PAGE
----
- Failure to properly treat the injury, resulting in complications or death.
- Second impact syndrome, in which an already-injured patient suffers a second head injury before the first head injury has fully healed. This condition is almost always fatal.
Depending on the circumstances, a healthcare provider’s failure to properly diagnose TBI could be considered malpractice. The question that must be answered is whether the healthcare provider met the standards that would have been observed by a “reasonable” healthcare provider of equivalent training and education (for doctors who are unqualified to treat TBI, failure to refer you to a specialist could be considered a form of malpractice).
When it comes to misdiagnosis or delayed diagnosis of TBI, the consequences of a medical error could be catastrophic – additional brain damage, for example, or permanent brain damage and even death. Even where the resulting brain damage is not permanent, the lengthening of the recovery period could result in months or even years of lost income as well as a degraded quality of life.
Why a TBI Might Be Misdiagnosed
Although some cases are obvious, it often takes a highly trained professional to properly diagnose TBI in time to minimize the damage to the patient. Misdiagnosis occurs for the following reasons, among others:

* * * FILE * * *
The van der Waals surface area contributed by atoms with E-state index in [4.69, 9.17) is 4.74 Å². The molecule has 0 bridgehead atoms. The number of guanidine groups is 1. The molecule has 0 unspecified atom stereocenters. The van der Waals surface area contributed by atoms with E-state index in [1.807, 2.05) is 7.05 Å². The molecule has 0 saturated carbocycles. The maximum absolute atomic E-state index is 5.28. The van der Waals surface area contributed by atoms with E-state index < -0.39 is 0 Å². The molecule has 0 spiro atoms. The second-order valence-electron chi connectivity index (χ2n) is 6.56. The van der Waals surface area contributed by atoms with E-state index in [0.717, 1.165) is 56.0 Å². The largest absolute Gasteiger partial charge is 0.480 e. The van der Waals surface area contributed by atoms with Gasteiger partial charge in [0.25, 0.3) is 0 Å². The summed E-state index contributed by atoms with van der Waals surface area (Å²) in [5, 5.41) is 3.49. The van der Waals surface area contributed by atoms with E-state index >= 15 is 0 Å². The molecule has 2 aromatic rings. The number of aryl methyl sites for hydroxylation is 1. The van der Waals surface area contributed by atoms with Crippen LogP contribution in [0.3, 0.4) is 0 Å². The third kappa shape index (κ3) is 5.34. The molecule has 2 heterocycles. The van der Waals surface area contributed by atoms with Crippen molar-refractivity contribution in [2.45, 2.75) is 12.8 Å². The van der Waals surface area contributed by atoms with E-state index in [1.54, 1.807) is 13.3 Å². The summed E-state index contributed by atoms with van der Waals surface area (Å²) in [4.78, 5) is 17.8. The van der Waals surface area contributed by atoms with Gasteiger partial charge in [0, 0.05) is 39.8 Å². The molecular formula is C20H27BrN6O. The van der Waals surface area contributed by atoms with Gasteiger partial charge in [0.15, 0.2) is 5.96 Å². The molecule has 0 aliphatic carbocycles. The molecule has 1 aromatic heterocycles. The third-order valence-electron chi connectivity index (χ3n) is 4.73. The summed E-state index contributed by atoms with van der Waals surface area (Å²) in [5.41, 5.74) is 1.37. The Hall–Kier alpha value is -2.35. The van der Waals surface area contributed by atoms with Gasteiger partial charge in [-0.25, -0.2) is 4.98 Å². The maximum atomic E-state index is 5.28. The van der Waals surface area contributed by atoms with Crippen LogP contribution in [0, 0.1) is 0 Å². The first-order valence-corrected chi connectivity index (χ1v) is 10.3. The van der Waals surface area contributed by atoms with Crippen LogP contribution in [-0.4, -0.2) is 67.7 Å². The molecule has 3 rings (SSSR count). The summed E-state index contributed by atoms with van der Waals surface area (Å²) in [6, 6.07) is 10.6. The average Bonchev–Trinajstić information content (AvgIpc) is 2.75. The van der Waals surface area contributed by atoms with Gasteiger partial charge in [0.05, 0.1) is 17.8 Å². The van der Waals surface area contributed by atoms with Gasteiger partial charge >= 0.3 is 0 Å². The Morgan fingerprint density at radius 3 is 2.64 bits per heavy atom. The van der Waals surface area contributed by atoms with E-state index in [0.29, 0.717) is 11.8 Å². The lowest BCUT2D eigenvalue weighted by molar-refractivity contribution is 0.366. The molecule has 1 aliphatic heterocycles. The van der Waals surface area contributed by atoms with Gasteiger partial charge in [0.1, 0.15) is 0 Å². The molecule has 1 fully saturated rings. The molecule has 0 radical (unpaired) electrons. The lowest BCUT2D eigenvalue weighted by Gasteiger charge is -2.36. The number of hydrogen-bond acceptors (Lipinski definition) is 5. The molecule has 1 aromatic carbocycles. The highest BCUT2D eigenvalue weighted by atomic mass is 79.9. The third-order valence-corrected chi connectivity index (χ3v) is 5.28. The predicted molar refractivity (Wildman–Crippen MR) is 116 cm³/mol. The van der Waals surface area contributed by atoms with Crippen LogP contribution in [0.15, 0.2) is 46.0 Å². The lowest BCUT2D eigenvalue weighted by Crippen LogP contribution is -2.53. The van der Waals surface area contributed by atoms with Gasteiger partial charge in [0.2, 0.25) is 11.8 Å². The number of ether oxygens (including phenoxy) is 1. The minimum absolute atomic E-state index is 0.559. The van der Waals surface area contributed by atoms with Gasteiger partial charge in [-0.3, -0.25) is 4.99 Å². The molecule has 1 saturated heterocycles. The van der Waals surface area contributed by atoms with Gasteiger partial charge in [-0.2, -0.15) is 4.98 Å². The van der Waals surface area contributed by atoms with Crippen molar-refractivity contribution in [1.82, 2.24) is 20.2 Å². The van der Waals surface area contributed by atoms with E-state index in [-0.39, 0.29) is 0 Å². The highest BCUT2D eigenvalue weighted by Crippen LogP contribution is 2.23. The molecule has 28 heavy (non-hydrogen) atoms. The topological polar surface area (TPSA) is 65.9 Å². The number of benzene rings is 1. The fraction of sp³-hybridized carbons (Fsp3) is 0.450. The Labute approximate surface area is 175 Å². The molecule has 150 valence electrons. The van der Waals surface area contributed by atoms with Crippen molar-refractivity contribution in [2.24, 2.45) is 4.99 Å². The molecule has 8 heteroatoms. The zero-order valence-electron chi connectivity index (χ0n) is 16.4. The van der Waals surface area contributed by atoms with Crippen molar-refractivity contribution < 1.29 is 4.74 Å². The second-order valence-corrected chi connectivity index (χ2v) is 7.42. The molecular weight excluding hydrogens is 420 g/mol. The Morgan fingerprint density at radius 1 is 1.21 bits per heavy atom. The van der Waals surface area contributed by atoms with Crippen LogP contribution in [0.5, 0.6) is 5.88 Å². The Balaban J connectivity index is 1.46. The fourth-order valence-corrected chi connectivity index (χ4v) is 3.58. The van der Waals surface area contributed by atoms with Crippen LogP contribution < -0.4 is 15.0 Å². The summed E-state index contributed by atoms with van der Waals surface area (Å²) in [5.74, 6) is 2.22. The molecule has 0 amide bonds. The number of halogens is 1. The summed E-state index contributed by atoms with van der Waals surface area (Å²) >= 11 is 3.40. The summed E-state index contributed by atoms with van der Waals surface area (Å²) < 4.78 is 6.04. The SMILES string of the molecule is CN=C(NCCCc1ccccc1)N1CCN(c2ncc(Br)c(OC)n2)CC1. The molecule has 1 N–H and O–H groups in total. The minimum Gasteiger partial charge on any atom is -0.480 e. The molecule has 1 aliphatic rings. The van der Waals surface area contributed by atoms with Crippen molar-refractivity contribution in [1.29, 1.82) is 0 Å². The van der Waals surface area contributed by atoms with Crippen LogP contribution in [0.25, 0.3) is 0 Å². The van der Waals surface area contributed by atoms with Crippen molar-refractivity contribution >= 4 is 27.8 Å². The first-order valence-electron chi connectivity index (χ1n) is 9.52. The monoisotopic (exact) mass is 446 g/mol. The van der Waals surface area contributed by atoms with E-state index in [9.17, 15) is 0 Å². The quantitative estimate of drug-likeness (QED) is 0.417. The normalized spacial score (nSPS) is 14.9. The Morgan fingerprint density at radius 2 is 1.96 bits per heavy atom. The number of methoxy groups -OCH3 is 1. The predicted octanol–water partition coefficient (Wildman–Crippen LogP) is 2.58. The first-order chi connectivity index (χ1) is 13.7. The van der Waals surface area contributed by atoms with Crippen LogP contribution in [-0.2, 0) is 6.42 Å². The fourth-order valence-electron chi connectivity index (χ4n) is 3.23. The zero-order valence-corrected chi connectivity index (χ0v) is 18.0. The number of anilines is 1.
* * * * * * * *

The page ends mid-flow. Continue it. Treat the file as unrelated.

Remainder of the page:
- A patient suffers other, more immediately life-threatening injuries, and the TBI is ignored, even if only for a while, in favor of treating these other injuries. Such a choice may or may not constitute malpractice.
- Obvious TBI symptoms are delayed until several days or even several weeks after the accident that caused the TBI. In many such cases, however, the fault lies with the patient for not seeking medical treatment immediately after an accident.
- The healthcare provider relied too much on medical imaging devices such as CT scans and MRIs. Without more, the medical community does not consider the images produced by these devices to be sufficient evidence of TBI.
- A thorough examination is not conducted, when such an examination would have revealed the TBI sooner. A TBI evaluation will likely include an interview with the patient (if possible) and an evaluation of his medical history.
- No “accident” per se occurred, in the sense of the patient’s head hitting an object, but the patient was violently jerked or shaken (especially if the patient is a small child). Imagine a serious motorcycle accident in which the rider was not wearing a helmet. It is not so much the rider’s skull hitting the asphalt that hurts him, so much as his brain hitting the inside of his skull. That is why no external impact is necessary for TBI to occur, although the typical case does involve an external impact.
If you are harmed by malpractice, you can file a personal injury claim against your healthcare provider. If you die from the injury, however, the executor of your estate can file a wrongful death lawsuit against your healthcare provider. Damages, which could add up to a substantial amount of money, go to the beneficiaries of your estate – typically the people you name in your will or, if you have no will, to certain close relatives.
Contact Berkowitz Hanna Today for a Free Initial Case Evaluation
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Malpractice cases are not easy to win – but if you do win, you might be entitled to a lot more compensation than you think. Call Berkowitz Hanna today, or simply contact us online to get the process started.